I'm reading a little "introduction to metaphysics" by Heidegger which was written about the same time as "The Question Concerning Technology" and you can tell style wise the similarities.

Here's a little clip that the Nietzschiophiles might find interesting.

Quote:
But being remains undfindable, almost like nothing, or ultimately quite so. Then, in the end, the word "being" is no more than an empty word. It means nothing real tangible, material. Its meaning is an unreal vapor. Thus in the last analysis Nietzsche was perfectly right in calling such "highest concepts" as being "the last cloudy streak of evaporating reality." [from Twilight] Who would want to chase after such a vapor, when the very term is merely a name for a great fallacy! "Nothin indeed has exercised amore simple power of persuasion hitherto than the error of Being" [from Twilight of the Idols]
Now if we can say anything about Heidegger we can say just that - he went chasing after that vapor called "Being" perhaps even found it a few times and indeed that is

This is also (perhaps) representative of Heidegger's relation to Nietzsche. We can't call Heidegger a disciple of Nietzsche; H certainly took N seriously but ultimately he disagrees with Nietzsche.

Chapter 2 begins with:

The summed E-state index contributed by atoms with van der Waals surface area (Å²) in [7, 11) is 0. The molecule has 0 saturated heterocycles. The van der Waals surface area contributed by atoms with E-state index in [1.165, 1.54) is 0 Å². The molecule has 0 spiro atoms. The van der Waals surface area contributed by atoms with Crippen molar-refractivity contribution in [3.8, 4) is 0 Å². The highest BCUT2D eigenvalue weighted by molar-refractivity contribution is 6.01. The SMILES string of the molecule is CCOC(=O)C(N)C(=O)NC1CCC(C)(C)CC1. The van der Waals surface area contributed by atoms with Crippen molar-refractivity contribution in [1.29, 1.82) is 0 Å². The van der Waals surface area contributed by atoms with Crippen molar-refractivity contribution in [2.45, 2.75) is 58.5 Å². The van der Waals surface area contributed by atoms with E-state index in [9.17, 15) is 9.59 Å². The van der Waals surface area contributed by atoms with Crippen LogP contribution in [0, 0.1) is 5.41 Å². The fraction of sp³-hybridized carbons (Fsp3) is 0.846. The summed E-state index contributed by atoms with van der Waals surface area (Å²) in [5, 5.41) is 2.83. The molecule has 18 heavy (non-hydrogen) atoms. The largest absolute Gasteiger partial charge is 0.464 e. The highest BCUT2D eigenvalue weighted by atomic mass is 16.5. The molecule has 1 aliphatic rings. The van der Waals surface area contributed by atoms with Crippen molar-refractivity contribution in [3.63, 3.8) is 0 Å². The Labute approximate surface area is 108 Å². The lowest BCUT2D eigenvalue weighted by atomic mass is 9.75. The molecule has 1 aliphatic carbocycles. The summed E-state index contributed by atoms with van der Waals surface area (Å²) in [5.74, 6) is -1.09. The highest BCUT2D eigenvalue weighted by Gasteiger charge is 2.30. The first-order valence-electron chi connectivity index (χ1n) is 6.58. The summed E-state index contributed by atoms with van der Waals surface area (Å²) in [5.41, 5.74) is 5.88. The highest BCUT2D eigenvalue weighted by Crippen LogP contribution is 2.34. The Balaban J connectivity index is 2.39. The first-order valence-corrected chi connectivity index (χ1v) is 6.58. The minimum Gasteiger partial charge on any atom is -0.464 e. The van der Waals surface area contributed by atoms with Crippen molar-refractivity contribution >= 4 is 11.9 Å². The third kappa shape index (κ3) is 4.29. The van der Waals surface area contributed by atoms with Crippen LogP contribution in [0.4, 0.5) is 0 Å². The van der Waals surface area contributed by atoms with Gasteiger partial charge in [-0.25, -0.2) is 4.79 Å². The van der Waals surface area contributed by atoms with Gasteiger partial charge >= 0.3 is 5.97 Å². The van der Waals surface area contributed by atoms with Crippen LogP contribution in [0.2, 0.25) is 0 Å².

Quote:
If being has become no more for us than an empty word and an evanescent signficance , we must try at least to cpature wholly this remaining vestige of significance. With this in mind we ask first of all:
1. What sort of word is "being" in regard to its form?
2. What does linguistics tell us about the original meaning of the word?
Reco, is this what is meant by "language is the house of being"?

I realize I am drifting a little away from the OP but I'll drift back eventually.

---------- Post added 05-10-2010 at 09:36 PM ----------

MMP2506;162589 wrote:
From what I've read of and about Heidegger, I wouldn't go so far to say that the everyday understanding of technology is incorrect, but I think he feels it greatly oversteps its boundaries.

I'm just going to nit-pick here and reitterate that Heidegger didn't say every day understanding of technology was incorrect but rather he said it didn't get down to the essence of what technology really is i.e. the truth about technology.
 
MMP2506
 
Reply Mon 10 May, 2010 09:07 pm
@Deckard,
Deckard;162655 wrote:

I'm just going to nit-pick here and reitterate that Heidegger didn't say every day understanding of technology was incorrect but rather he said it didn't get down to the essence of what technology really is i.e. the truth about technology.


And that is the essence of his whole philosophy. The everyday understanding we have concerning everything doesn't get us to the essence of anything. Hence the idea that a phenomenological reduction is needed to reach universal truth, and yes, that does include the essence of technology as well.

I would say that what technology essentially is, is a means for humanity to advance, and that is solely how it should be treated. Many people today live for technology instead of using technology to live.

---------- Post added 05-10-2010 at 10:13 PM ----------

Deckard;162655 wrote:

Reco, is this what is meant by "language is the house of being"?